and nuclear war. The Svalbard Global Seed Vault on an island off
Norway, dubbed the doomsday seed vault, holds seeds for more
than 4,000 species, with more than 930,000 samples from around
the world. It serves, for example, as a refuge for seeds from Syria’s
International Center for Agricultural Research in the Dry Areas
(ICARDA) seed bank. But the Svalbard Global Seed Vault fell
victim to climate change, too, when high summer temperatures in
the Arctic Circle melted the permafrost, flooding the seed bank’s
entrance and throwing its fail-safe status into question. New
protections were subsequently put in place.
In the U.S., scientists at the National Laboratory for Genetic
Resource Preservation, Fort Collins, Colorado, are working on
new cultivars. For early ripening seasons in the Southeast, they
developed Gupton and Pearl blueberry varieties. A Columbia Giant
blackberry, developed by Chad Finn at the USDA’s Agricultural
Research Service (ARS), Corvallis, Oregon, should make blackberry lovers swoon. And from
North Carolina on south, Pink Lemonade, a not yet widely known pink blueberry developed by
Mark Ehlenfeldt, ARS, Chatsworth, New Jersey, could romance local salads.
In Hilo, Hawaii, ARS stores 186 different kinds of wild and cultivated pineapple in both
greenhouses and as tissue cultures, protecting the biodiversity of the third most-popular tropical
fruit after bananas and mangos. Meanwhile, 80% of the 345,000 varieties of seeds stored in the
Vavilov Research Institute of Plant Industry in St. Petersburg, Russia, are the last remaining
examples of their varieties. Around the world, scientists are on the case.
In New York, Abbey De La Rosa, chef at The Green Table, takes the situation seriously.
While the U.S. does not figure among the countries with the most low-lying coastal zones, the
2014 National Climate Assessment report lists No.1 Miami and No. 2 New York/Newark as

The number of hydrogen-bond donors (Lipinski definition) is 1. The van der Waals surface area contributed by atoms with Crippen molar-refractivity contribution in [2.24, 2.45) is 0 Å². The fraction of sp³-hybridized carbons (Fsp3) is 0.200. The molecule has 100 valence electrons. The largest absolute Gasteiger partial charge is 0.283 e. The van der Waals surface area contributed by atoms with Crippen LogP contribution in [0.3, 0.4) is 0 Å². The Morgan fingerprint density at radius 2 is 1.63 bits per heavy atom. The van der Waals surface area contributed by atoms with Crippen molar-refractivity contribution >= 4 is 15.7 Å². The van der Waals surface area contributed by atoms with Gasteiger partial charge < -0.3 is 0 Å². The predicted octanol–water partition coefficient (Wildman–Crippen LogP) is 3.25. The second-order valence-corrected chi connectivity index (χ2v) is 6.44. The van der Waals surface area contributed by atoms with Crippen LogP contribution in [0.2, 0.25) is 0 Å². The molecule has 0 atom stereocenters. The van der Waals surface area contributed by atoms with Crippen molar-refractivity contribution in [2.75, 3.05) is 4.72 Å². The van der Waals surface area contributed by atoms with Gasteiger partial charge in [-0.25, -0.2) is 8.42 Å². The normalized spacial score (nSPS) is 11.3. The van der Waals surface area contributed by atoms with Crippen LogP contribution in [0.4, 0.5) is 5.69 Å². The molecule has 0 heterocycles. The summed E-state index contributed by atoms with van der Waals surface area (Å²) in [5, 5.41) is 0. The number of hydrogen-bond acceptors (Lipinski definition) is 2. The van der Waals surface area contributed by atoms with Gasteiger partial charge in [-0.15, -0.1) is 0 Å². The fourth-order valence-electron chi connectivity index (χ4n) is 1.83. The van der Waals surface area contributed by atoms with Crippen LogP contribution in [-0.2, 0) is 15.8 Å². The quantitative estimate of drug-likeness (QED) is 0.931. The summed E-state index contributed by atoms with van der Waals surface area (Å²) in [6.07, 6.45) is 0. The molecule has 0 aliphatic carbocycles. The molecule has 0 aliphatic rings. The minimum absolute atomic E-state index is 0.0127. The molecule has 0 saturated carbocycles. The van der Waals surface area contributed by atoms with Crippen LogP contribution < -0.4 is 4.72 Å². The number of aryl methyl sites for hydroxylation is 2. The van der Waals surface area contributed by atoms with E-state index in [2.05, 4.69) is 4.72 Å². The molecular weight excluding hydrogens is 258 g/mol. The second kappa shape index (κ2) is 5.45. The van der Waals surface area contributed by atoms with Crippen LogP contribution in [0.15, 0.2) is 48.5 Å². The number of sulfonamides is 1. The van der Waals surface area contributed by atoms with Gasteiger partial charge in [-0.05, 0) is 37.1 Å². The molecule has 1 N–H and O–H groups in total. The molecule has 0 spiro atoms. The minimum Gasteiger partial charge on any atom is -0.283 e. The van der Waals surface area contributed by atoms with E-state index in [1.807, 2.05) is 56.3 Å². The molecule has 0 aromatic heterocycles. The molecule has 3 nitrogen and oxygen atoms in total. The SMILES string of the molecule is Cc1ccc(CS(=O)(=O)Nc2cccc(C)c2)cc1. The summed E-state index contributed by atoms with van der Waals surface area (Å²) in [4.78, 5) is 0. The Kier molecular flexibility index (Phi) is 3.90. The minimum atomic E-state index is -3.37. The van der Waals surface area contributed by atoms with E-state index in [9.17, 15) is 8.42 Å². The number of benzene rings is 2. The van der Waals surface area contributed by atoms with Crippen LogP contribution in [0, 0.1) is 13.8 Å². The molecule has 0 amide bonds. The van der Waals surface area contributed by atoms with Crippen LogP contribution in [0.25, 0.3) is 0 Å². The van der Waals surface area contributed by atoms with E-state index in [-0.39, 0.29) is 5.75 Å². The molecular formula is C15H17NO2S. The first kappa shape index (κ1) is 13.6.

coastal cities highly vulnerable to climate change by 2070.
“We know that climate change is real—we see it in terms of how the seasons are changing
for us,” De La Rosa says. “When spring comes, for example, we expect lots of produce. Foods
we formerly got early in May came in at the end of May and in early June. Then, in July, we were
still waiting for English peas. We try to use local produce and products as much as possible. We
change our menu depending on what we have.”
Still, she finds it unsettling that GMO advocates can vaunt produce availability at any time. And
the fact that some farm-to-table restaurants use food that doesn’t really come from farms saddens her.
When Hurricane Sandy hit in 2012 while De La Rosa was working upstate, her boss closed the
restaurant for a week. At the time, she worried about the food going bad. But she also appreciated
having time off. Now her thoughts are much deeper, thanks to Cleaver’s influence. “Chefs can change
the world by directing their dollars to producers who practice regenerative agriculture,” Cleaver says.
Why not educate your waitstaff so that they can share their knowledge about how eating
organic plant-based diets and pasture-raised animals can help reduce global warming? Then the
circle of responsibility can grow, as diners pass this vision on to their families and friends.
“We are all going through our lives,” De La Rosa says. “Everyone is living and working. When
it comes to climate change, we have to take time and really think about it. There is so much to talk
about, including the oceans, animals and people. We compost. We’re aiming for no food waste.
What we are trying to do is make a difference. We’re not going for Michelin stars.”
E THEL HAMMER IS A WRITER, LECTURER AND CARTOONIS T BASED IN CHICAGO.